Creating Space for Innovation
By Erik Wahl Communicator November 2015, Volume 39, Issue 3
By Erik Wahl
November 2015, Volume 39, Issue 3
I remember the “aha” moment that changed the course of my life. My corporate career had unexpectedly crumbled and I was aimlessly lost. I’d picked up a paintbrush on the advice of a friend, and the synapses in the creative part of my brain started to wake up. They’d been long-dormant since one of my elementary school teachers had told me art wasn’t my thing. Then one day, in a flurry of ideas on napkins that exploded into notecards and scratch paper spread across the kitchen floor, I discovered that the character traits—the governing philosophies of behavior—that shaped artistic icons like Picasso, Hemingway, and Mozart were the same ones that shaped business titans like Buffett, Jobs, and Branson.
For me, better late than never. But I’m hoping that most kids will NEVER have their creativity switch stuck in the off position. That’s why I’m appealing to you directly, as educators and administrators, to take advantage of the grant we’re offering to encourage innovative thinking in elementary schools. The UNthink My School grant from the Wahl Foundation, run by my wife, Tasha, provides one $20,000 check and ten $2,000 checks to schools that foster out-of-bounds thinking. The application process is simple, and we look forward to seeing your creative ideas come to life.
We’ve deliberately left the field wide open so that schools can submit all kinds of ideas. Possible grant projects could reinforce an anti-bullying campaign, focus on campus safety, overcome learning inequalities, decrease truancy, or address resource challenges. Here are some ways to get started:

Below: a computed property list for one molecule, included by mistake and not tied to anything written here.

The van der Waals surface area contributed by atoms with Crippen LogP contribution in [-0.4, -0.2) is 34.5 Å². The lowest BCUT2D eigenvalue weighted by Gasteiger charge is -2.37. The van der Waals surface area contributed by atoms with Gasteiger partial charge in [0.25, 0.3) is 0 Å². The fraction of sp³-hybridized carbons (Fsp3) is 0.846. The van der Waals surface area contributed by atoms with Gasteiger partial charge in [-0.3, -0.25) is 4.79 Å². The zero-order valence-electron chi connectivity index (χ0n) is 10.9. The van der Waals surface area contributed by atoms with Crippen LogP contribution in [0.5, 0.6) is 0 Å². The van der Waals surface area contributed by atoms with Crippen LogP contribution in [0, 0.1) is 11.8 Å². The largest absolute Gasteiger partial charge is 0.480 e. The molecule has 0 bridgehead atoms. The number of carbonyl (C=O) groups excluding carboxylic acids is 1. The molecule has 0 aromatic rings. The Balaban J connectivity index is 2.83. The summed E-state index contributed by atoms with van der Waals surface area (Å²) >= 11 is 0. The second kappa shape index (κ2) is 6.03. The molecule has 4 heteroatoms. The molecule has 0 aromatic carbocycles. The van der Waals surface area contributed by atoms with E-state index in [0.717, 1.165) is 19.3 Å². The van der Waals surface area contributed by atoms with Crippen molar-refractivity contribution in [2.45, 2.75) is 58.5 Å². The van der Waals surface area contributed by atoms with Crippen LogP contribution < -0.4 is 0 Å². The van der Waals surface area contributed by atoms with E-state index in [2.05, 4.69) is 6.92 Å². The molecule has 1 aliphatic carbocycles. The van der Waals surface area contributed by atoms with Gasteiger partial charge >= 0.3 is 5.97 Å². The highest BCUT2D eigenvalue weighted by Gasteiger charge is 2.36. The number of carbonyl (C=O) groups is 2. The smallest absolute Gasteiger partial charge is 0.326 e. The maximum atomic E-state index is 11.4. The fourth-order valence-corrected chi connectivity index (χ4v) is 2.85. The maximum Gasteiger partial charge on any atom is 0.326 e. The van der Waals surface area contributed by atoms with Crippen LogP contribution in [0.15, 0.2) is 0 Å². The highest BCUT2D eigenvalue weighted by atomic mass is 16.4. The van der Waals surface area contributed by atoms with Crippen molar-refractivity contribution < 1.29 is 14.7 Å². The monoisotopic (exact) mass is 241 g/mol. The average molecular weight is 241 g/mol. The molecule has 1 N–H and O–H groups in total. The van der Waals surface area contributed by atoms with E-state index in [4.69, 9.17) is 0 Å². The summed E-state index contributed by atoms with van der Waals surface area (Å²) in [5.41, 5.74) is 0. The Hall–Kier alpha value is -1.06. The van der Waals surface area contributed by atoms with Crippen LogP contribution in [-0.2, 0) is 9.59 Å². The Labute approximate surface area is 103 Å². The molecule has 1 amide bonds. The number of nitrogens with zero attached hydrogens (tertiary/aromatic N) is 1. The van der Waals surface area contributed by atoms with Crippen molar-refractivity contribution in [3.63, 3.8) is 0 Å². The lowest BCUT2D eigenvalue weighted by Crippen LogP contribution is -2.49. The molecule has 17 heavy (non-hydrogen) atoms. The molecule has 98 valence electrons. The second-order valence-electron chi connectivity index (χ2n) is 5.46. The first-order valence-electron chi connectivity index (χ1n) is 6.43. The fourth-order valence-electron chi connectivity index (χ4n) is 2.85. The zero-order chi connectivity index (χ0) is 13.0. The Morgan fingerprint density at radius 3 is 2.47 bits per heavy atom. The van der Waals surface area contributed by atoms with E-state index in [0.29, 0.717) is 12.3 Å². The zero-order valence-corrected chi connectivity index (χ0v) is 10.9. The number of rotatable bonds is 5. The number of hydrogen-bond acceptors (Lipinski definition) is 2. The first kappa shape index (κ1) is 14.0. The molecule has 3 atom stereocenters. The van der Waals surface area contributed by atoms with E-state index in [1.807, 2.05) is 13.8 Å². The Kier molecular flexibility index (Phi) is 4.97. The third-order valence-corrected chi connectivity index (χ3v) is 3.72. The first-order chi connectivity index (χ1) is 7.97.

1. Unlock your creativity. I welcome you and your team to try our I Am Artist program (it’s free if you use the code “unthink” during checkout). I Am Artist is a way to get your mind moving in new and unfamiliar ways, as a precursor to unlocking your true creative genius. You’ll do some (fun) mental gymnastics to access dormant areas of the brain as a warm-up; tap into some self-expression exercises; and hopefully, realize at the end that yes, you too are an artist, even if you haven’t touched a paintbrush since you were a kid.
2. Identify your school’s needs. Gather together members of your school’s community—teachers, parents, students, other administrators—and assess what issues can be helped by a $2,000 or $20,000 grant.
3. Go wild with solutions. Hold a brainstorming session. Ask everyone in the room, individually or in small teams, to come up with at least five solutions to each issue you identified that could be accomplished with a grant. Each person or team reads their favorite ideas aloud. Then, all together, try to come up with 20 more solutions—by this time you’ll be doing some serious reaching and may hit the point of ridiculousness, but that’s OK. Put that list aside, take a break, eat some carbs, drink some water and stretch. And finally after the break, ask each person to try to eke out five more ideas, individually. Then collect all the ideas and decide which ones are the most creative, doable, elegant and efficient solutions.
4. Fill out the application. We want to hear from you. The application process is open through Feb. 15, 2016, but we’d love to see those ideas coming in so that we can help you refine them or ask for further information, if necessary, and share them with the NAESP community so that others can be inspired.
I look forward to hearing from you, and seeing your ideation in action. Because who knows? Maybe the work you do today will help to spark the genius of tomorrow’s Einsteins.
Erik Wahl is an American graffiti artist, speed-painter, author, motivational speaker and entrepreneur based in San Diego.
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